The Landfill Disposal Rates of Waste-to-Energy and Zero-Waste Communities
A municipal solid waste (MSW) management strategy that is growing in popularity is that of “zero waste.” According to the Grass Roots Recycling Network:
“Zero waste is a philosophy and a design principle for the 21st century. It includes ‘recycling’ but goes beyond recycling by taking a ‘whole system’ approach to the vast flow of resources and waste through human society. Zero waste maximizes recycling, minimizes waste, reduces consumption, and ensures that products are made to be reused, repaired, or recycled back into nature or the marketplace.”
Communities that embrace the zero waste philosophy typically rely on materials recycling, food and yardwaste composting, and composting or anaerobic digestion of mixed waste to achieve high rates of recycling and waste diversion. A key aspect of the zero waste philosophy appears to be the outright rejection of waste-to-energy (WTE) as a possible system component. For example, the city of San Francisco—a city that has embraced the zero waste philosophy—states on its web site:
“Imagine a world in which nothing goes to the landfills or incinerators. We think it’s achievable, and SF Environment is doing everything we can to make it happen in the residential, business and city government sectors, and at special events held throughout the city. Today, San Francisco recovers 72% of the materials it discards, bringing the city ever closer to its twin goals of 75% landfill diversion by 2010, and bringing the city to zero waste by 2020.”
In the past, the WTE industry has conducted numerous studies to document the fact that WTE communities achieve recycling rates that are comparable to or higher than those achieved by communities with robust recycling programs. However, the landfill disposal rates of WTE communities and communities with zero waste programs have, to date, not been documented.
This article presents highlights from a research report developed with input and guidance provided by the SWANA Applied Research Foundation (ARF) FY 2010 WTE Group Subscribers. A major outcome of the research was the development of a new metric, the landfill disposal index, which can be used as a performance measure for solid waste system options, including WTE-based systems and zero-waste systems.
Five organizations subscribed to the SWANA ARF’s WTE group in FY2010, each of which made a funding commitment to the conduct of collective applied research in the WTE area. (If the jurisdiction or organization was already an ARF subscriber and had made a penny-per-ton funding commitment to another group, the funding rate for the WTE group was reduced to $0.005 per ton.) A listing of the five WTE Group subscribers and their contacts are provided in Table 1.
The Landfill Disposal Index
In a presentation given at the “Cispel Confservizi Toscana Symposium” in Florence, Italy, in 2009, Dr. Nicholas Themelis of Columbia University’s WTE Research and Technology Council stated that “Waste management performance should be based on “tons landfilled” per capita (i.e. the fewer tons landfilled per capita the more sustainable the solid waste system.” (Themelis, N. “Materials and Energy Recovery in the US: New York and California,” Cispel Confservizi Toscana Symposium, Florence, Italy. April 24, 2009.)
Based on this recommendation, as well as research conducted during the FY2010 project, a new metric, the landfill disposal index, has been proposed by the ARF’s WTE Group for adoption by the solid waste industry.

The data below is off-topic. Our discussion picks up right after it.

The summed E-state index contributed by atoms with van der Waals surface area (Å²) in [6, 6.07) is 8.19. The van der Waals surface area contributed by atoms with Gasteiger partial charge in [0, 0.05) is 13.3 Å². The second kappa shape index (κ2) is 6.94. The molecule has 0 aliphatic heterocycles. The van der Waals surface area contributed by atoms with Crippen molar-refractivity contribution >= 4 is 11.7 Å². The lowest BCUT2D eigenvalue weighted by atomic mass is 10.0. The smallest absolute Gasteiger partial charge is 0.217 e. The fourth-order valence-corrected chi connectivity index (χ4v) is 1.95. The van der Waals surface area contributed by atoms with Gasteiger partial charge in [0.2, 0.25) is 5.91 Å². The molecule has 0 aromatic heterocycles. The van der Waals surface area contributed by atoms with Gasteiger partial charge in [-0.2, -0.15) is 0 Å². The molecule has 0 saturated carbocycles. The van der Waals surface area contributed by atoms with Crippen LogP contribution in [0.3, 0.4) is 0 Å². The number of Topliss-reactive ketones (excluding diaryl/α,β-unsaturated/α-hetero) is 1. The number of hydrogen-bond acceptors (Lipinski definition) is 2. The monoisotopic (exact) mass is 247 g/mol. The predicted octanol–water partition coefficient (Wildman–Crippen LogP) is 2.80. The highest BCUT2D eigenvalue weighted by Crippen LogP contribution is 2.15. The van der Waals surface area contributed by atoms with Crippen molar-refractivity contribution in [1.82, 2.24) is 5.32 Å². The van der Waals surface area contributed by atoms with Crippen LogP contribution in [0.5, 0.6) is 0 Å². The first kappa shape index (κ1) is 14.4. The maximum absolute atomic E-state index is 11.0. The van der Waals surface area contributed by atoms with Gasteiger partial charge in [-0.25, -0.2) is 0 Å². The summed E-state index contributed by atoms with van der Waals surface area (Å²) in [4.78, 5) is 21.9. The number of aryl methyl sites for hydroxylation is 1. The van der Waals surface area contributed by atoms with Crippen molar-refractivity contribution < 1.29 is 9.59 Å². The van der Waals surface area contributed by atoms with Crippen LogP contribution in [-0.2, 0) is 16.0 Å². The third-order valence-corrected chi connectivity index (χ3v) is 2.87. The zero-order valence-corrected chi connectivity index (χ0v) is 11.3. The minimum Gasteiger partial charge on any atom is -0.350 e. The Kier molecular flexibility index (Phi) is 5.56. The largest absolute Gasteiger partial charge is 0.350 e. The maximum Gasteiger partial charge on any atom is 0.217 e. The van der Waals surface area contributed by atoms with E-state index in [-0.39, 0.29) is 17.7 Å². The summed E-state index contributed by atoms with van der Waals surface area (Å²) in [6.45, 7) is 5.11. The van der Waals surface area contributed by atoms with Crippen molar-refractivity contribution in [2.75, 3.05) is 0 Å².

The landfill disposal index, or LDI, is defined as the quantity of solid waste generated in a community that is disposed in landfills. The LDI should be reported on an annual weight per capita basis, such as tons of solid waste landfilled per person per year.
As shown in Table 2, an LDI can be calculated for each type of solid waste generated by a community. For example, a typical community is likely to have a municipal solid waste LDI (MSW-LDI) and a construction-and-demolition waste LDI (C&D-LDI). LDIs can also be calculated for the residential and commercial MSW substreams.
The LDIs presented in Table 2 are in line with, but more defined than, the waste reduction and recycling goal parameters established in many states. For example, the state of North Carolina has a waste reduction/recycling goal of 40% of the FY1991 per capita disposal rates. This goal, however, does not distinguish between wastestreams (MSW or C&D) or substreams (residential or commercial). If LDI goals were established by state and local governments for each type of wastestream, it would likely result in a better understanding of the effectiveness of waste reduction and recycling programs targeted toward these wastestreams.
Finally, a “Biodegradable MSW-LDI” would indicate the quantity of MSW generated in a community that has been not been stabilized or biodegraded prior to or during landfill disposal.
The LDIs of WTE Communities
In June 2009, Dr. Eileen Berenyi published a report entitled Recycling and Waste-to-Energy: Are They Compatible? 2009 Update. This report provides solid waste data for communities with WTE facilities, including populations served, tons recycled, and tons disposed in landfills or at WTE facilities.
Dr. Berenyi’s firm (Governmental Advisory Associates Inc.) also publishes the Waste-to-Energy yearbook. In response to a request from the ARF’s WTE Group, Dr. Berenyi provided unpublished data on the actual MSW tonnages processed at United States WTE facilities. Data from these two sources, as well as from the city and the county of Honolulu, were used to calculate the LDIs for 66 WTE communities with the results presented in Table 3.
As shown, communities with WTE facilities dispose of 25%, on average, of the MSW they generate in landfills. Of the remaining 75% of the MSW generated, 33% is recycled and 42% is combusted to generate electricity or produce other useful energy products. The average MSW-LDI for the estimated 37.2 million people served by these WTE facilities is 0.35 of a ton per person per year.
Waste stabilization has long been recognized as an important process in the treatment of certain wastes, such as wastewater treatment plant sludges. The European Commission (EC) recognized the importance of solid waste stabilization in the promulgation of its 1999 landfill directive, which requires member states to reduce the amount of biodegradable waste landfilled to 35% of 1995 levels by 2016. Many member states are implementing WTE facilities to meet the requirements of the directive.
An implicit and reasonable assumption in this approach is that the ash generated by the WTE systems in these communities has been stabilized through the combustion process and is, therefore, non-biodegradable.